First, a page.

Etiquette For Visiting Hound Kennels

Bruce Gabrielson - September 2001

I've had a lot of problems over the years with visitors to my kennels. They visit at all hours of the day and night expecting to watch hounds run, even when I don't have anything for sale. When I do have something, they waist my time telling me they want a certain type of hound, then can't make up their mind and want to keep looking even when they don't have the money to buy anything at all. These people are very confused and I usually prefer they not come to my place. I particularly do not want the Waldorf Amish crew over here as they want a whole lot different hound then the majority of gundog folks do, and have their own view of breeding and performance criteria. I don't run a "trained hounds for sale" type kennel and only have limited numbers of hounds available every year. My primary kennel activity is training hunting and field trial hounds for others. Therefore, I've decided to put the following into writing and hope that it gets read before the next hunter visits to buy a dog. This is what I've come up with for visiting/training rules based on the experiences I've had. You might not like what your read, but I have plenty of work already and don't need additional problems.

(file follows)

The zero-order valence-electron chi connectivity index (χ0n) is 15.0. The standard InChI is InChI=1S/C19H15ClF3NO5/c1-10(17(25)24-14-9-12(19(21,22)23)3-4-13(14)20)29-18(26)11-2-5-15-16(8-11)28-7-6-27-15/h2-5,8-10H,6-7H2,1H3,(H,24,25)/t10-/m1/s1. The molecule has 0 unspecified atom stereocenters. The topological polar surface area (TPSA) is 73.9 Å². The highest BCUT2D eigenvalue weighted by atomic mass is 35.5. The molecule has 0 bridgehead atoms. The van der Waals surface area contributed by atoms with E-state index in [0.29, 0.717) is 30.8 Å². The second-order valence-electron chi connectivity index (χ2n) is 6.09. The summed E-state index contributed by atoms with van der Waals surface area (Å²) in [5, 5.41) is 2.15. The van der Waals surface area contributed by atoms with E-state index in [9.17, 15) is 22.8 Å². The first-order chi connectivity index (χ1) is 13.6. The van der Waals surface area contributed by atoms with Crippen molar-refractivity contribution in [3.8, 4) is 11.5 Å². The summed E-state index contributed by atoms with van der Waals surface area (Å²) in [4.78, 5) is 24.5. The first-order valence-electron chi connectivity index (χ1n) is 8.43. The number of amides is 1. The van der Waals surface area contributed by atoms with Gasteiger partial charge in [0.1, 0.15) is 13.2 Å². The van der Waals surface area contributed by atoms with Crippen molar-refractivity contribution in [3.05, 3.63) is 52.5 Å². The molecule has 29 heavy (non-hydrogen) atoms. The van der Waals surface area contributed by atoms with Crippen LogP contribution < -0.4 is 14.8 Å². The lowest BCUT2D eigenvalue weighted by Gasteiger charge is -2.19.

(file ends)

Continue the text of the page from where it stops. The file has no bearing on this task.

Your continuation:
I don't want to sound too uptight but the visitors and those wanting pups started have gotten out of hand. I try to run hounds in the mornings and evenings. All age hounds are worked individually on the grounds and after two or three are run, the rabbits start to hide and sometimes can't be found until the next day.